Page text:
Back in 2015, Chancellor Angela Merkel opened Germany’s borders and famously said ‘Wir Schaffen Das’ (we, Germany, can handle it). About a million came and 2 years later, some 15% of the voting public voted for an anti-immigrant party, leaving her with very difficult coalition talks.
Now, with the latest idea of her party being floated to asylum seekers, it might well be that the voters will be left even more angry than before.
In order to make the rejected asylum seekers go home, back to Syria, Iraq or Afghanistan in most cases, the Interior Minister Thomas de Maiziere, has now launched the idea of helping them with their reintegration once back at home. Helping financially he means.
For years already, the German government has been helping rejected asylum seekers and others with financial help to return to their countries, covering the costs associated with travel and restarting their life back home. Now, Mr de Maiziere said, asylum seekers can receive up to €3,000 ($3,570) if they decide to return home by the end of February 2018.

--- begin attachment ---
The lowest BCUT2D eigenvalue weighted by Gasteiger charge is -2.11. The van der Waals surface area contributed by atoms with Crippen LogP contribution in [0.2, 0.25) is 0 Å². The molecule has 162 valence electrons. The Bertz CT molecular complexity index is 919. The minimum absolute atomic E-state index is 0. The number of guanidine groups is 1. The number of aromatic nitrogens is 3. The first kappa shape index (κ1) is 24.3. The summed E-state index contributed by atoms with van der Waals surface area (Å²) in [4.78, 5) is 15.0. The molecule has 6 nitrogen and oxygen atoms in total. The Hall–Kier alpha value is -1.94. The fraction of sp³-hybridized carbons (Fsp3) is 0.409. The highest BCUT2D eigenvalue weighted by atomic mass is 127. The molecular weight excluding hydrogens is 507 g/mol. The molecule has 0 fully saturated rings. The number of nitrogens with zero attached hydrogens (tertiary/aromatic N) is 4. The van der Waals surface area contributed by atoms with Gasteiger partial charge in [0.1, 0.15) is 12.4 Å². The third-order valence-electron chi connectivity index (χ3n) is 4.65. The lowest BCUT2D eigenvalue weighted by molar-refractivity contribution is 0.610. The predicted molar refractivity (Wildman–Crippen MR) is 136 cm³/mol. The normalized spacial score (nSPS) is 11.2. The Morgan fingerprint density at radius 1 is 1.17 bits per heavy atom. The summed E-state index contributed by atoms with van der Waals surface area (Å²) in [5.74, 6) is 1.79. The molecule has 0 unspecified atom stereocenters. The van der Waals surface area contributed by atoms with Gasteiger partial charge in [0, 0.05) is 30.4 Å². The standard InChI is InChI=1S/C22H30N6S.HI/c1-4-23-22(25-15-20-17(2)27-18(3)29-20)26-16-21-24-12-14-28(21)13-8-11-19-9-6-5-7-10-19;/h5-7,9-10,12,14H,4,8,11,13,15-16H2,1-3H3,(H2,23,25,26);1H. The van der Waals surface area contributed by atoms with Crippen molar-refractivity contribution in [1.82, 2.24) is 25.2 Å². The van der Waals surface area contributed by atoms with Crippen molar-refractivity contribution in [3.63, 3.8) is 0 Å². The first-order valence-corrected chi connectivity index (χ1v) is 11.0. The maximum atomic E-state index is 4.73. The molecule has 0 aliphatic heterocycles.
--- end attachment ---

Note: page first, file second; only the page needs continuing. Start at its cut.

Mr de Maiziere: "When you voluntarily decide to return by the end of February, in addition to startup help you can provisionally receive housing cost help for the first 12 months in your homeland."
"There are opportunities in your homeland. We will support you with concrete help for your reintegration."
His program would be called "Your country. Your future. Now!"
The German government indeed need to make some changes to their deportation plans for rejected asylum seekers, as the Bavarian Interior Ministry had to admit that Afghans who are about to be deported tend to disappear days before their flight is to leave.
The local conservative press blamed pro-refugee groups for helping the groups of Afghans who have gone underground and states most of the rejected refugees are being told to return as they have committed criminal acts during their one or two years stay in Germany.